Sponsored content has begun creeping its way into movie theaters, via a new phenomenon in which organizations commission world-class filmmakers to deliver their message, disguised as ordinary documentaries. Werner Herzog, it turned out, couldn’t be entirely tamed: His recent doc Lo And Behold, though ostensibly a means for NetScout to celebrate the wonder of the internet, took enough bizarre detours to register as a genuine Herzog film. His countryman Wim Wenders, however, does little to counteract the Vatican-initiated spin of Pope Francis—A Man Of His Word, which seeks to bolster the public image of a somewhat controversial figure without ever really addressing the controversy. The film’s appeal, predicated on its rare close-up look at a working Bishop Of Rome, will be limited primarily to the faithful; those hoping for a candid portrait of the man beneath the cassock will be sorely disappointed.
Indeed, A Man Of His Word barely acknowledges the existence of Jorge Mario Bergoglio, the Argentine Jesuit who took the name of Francis after Pope Benedict XVI unexpectedly retired in 2013. Apart from one archival glimpse of Bergoglio preaching in Buenos Aires during the late ’90s, Wenders sticks entirely to the papacy itself, juxtaposing Errol Morris-style direct-to-camera interviews with footage of Francis traveling around the world to commune with the downtrodden. In keeping with his namesake, St. Francis Of Assisi, this Pope has devoted himself—much more than recent predecessors—to embracing the lowest of the low; Wenders strengthens the connection via what appear to be clips from an old black-and-white movie about St. Francis, shot in the style of Rossellini or Bresson (though in fact these interludes were wholly created by Wenders, echoing a clever trick he used in 2003’s blues doc The Soul Of A Man).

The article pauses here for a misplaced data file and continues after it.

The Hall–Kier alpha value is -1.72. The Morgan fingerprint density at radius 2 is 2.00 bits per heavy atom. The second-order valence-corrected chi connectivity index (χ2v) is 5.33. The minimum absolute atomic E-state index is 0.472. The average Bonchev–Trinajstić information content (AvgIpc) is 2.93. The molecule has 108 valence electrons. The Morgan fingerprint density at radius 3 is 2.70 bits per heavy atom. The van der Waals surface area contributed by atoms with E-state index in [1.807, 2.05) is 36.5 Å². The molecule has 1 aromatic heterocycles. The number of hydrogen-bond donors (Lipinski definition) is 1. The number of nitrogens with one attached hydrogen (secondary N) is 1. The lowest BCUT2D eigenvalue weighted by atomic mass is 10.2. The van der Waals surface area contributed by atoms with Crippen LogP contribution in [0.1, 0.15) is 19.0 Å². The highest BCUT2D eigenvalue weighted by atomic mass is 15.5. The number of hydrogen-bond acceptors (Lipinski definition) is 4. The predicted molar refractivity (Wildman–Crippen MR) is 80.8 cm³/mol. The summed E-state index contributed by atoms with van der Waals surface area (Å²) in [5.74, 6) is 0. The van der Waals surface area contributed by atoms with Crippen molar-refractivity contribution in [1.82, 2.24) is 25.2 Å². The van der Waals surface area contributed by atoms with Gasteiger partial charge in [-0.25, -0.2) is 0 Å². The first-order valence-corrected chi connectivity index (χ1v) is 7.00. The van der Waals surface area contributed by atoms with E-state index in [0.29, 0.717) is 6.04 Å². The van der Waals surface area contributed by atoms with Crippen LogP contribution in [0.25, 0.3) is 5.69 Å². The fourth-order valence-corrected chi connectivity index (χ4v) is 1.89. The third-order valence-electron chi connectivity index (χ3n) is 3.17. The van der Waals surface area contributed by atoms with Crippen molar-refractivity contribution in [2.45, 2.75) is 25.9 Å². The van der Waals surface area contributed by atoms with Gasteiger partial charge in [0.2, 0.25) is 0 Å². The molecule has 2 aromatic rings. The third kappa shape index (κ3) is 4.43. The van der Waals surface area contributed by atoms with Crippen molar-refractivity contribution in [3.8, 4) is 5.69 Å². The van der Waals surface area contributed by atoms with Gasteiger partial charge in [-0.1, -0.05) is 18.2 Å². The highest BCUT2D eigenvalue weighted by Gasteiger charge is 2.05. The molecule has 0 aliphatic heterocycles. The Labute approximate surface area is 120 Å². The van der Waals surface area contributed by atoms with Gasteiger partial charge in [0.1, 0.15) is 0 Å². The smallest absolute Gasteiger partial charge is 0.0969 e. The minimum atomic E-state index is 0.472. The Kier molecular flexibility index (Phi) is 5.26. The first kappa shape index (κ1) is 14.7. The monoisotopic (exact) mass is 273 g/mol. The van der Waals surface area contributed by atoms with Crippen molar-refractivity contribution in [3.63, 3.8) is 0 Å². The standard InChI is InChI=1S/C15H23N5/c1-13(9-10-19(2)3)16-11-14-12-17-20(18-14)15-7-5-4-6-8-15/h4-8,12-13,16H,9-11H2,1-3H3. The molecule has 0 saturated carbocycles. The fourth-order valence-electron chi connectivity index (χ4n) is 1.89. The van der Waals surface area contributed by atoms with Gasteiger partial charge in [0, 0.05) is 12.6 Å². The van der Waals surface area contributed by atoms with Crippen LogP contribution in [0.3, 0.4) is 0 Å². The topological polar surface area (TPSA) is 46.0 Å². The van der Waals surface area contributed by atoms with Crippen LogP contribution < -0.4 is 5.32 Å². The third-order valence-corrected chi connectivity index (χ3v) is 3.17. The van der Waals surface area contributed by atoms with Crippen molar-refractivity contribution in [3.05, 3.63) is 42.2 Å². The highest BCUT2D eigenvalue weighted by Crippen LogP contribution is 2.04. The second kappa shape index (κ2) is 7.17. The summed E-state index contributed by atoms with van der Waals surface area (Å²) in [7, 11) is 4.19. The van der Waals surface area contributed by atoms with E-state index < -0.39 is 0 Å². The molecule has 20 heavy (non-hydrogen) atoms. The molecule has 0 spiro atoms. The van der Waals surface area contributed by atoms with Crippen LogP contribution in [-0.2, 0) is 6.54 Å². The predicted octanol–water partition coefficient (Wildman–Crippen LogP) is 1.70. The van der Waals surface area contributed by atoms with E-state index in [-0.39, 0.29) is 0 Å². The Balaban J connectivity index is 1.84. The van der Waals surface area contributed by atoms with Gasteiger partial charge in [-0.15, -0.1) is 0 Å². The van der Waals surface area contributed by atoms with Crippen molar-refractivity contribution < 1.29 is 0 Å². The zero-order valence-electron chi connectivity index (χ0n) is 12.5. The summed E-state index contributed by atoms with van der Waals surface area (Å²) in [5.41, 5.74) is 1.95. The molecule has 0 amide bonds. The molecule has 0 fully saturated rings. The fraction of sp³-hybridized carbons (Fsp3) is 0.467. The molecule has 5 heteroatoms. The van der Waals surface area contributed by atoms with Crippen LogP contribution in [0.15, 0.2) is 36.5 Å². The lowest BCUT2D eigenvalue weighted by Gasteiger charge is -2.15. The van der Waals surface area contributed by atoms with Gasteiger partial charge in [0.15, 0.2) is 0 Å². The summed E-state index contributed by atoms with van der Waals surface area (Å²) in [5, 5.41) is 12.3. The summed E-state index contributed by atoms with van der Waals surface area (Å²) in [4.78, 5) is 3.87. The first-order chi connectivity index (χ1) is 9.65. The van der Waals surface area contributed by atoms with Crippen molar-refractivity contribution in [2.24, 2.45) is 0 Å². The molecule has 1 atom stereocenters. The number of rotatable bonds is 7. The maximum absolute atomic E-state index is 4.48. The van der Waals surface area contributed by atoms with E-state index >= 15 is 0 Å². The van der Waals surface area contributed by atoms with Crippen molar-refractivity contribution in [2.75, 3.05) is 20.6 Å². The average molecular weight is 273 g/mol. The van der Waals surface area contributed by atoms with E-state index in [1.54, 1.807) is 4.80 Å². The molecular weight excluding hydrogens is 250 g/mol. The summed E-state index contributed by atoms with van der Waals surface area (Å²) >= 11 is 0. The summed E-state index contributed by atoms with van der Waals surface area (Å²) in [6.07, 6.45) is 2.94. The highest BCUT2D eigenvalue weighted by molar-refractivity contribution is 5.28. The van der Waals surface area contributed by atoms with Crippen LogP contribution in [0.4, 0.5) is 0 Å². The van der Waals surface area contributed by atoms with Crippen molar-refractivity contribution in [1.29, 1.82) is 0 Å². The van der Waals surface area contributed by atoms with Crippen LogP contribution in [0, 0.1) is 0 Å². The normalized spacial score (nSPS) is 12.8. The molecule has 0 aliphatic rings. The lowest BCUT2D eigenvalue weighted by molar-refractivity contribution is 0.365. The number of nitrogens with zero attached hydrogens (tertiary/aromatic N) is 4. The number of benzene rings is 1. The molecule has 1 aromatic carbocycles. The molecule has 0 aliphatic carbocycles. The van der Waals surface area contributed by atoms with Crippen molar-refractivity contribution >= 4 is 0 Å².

Even those who are less than thrilled with the Catholic Church as an institution must concede that Pope Francis has pushed it in a slightly more inclusive, even progressive direction. That hasn’t pleased the church’s more conservative elements, who’ve complained, to cite just one example, about his ambiguous views regarding whether divorced and remarried Catholics should be permitted to receive communion. Some even object to Francis forgoing a few of the more gaudy and luxurious papal traditions—most notably, he opted to take up residence in what’s essentially a Vatican City guest room rather than the Apostolic Palace, where Popes have lived since the 17th century. None of this turmoil gets even so much as a passing mention in the film, which focuses entirely on Francis’ earnest, wholly admirable views on love, compassion, tolerance, etc. It’s striking to see the Pope speak into an Interrotron as if he were Robert S. McNamara or Donald Rumsfeld, but he doesn’t say anything you wouldn’t expect him to say. Wenders claims that the Vatican afforded him complete control over the project, as well as final cut; if that’s true, he’s rewarded its trust by strenuously avoiding anything to which it could possibly object.